For providers, the ACE platform model offers a single vendor to deal with for clinical IT (“one-throat-to-choke”) and a partner to share the risk of previously capital-intensive procurement. Moreover, the ACE platform model will, over time, use the core platform vendor as a contractor. If the provider wants to bring in a new technology or software for a specific clinical function, the ACE platform vendor will have responsibility to sub-contract and integrate the new module into their platform. This will lead to greater choice for the provider in each clinical discipline.
It is still early days for the ACE platform approach as was evident from the solutions on show. The few ecosystems being touted are essentially proprietary ecosystems, available only to current customers of the vendor’s software, integrated with a few select partners. The benefit of choice for providers therefore remains very limited. Little has also been discussed on how the new clinical ecosystem will interact with the incumbent EHR platforms – any sign of encroachment into acute EHR and the focus on interoperability will soon be lost. Furthermore, the clinical IT market is awash with mid-size and small vendors each with a market role to play. For mid-size vendors with partial imaging modality business, such as AGFA Healthcare, Carestream Healthcare and Fujifilm Medical, a strategic decision will need to be made, whether to build their own ACE platform ecosystem, or specialise in a clinical area and look for platform partners. Smaller vendors, such as those with best-of-breed clinical capability will probably sub-contract into ACE platform ecosystems, or ultimately be acquired. For the smaller, more generalist vendors, they may well soon see their addressable market shrinking.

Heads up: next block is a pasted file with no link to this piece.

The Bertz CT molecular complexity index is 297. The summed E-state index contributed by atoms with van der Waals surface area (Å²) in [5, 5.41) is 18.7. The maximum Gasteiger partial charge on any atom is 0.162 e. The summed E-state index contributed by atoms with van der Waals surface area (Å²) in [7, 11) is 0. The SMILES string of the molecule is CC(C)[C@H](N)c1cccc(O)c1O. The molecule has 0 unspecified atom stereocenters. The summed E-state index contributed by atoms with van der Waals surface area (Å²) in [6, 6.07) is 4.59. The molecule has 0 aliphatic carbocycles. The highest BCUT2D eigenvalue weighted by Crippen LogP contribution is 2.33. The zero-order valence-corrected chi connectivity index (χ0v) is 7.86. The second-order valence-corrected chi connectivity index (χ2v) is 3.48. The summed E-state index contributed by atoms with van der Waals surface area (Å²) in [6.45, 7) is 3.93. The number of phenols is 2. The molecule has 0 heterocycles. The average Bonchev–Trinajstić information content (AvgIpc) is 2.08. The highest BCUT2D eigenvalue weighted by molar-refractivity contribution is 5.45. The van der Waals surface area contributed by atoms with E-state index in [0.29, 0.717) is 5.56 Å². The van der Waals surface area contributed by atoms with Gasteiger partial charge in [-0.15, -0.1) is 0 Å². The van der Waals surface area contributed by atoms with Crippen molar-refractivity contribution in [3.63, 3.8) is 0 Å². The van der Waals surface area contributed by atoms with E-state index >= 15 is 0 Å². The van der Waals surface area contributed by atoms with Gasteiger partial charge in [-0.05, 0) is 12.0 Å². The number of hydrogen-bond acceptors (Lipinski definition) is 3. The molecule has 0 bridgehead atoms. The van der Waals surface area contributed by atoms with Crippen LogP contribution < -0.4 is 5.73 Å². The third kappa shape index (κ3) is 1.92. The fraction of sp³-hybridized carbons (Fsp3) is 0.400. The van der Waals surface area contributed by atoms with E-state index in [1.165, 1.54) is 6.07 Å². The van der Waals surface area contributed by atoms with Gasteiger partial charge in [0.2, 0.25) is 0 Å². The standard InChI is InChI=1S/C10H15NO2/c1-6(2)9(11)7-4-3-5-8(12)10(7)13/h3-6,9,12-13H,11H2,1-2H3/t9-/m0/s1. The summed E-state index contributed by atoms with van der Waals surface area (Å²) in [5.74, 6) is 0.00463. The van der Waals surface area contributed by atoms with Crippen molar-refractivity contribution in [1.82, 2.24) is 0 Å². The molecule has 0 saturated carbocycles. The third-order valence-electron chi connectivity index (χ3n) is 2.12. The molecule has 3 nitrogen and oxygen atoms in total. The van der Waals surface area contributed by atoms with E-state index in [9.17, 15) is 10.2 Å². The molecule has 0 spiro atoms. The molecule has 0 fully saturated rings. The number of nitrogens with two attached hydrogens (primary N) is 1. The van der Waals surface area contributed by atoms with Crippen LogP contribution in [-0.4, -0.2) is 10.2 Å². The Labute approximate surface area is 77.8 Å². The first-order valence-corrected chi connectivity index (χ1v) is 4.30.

FHIR gains momentum but blockchain the missing link?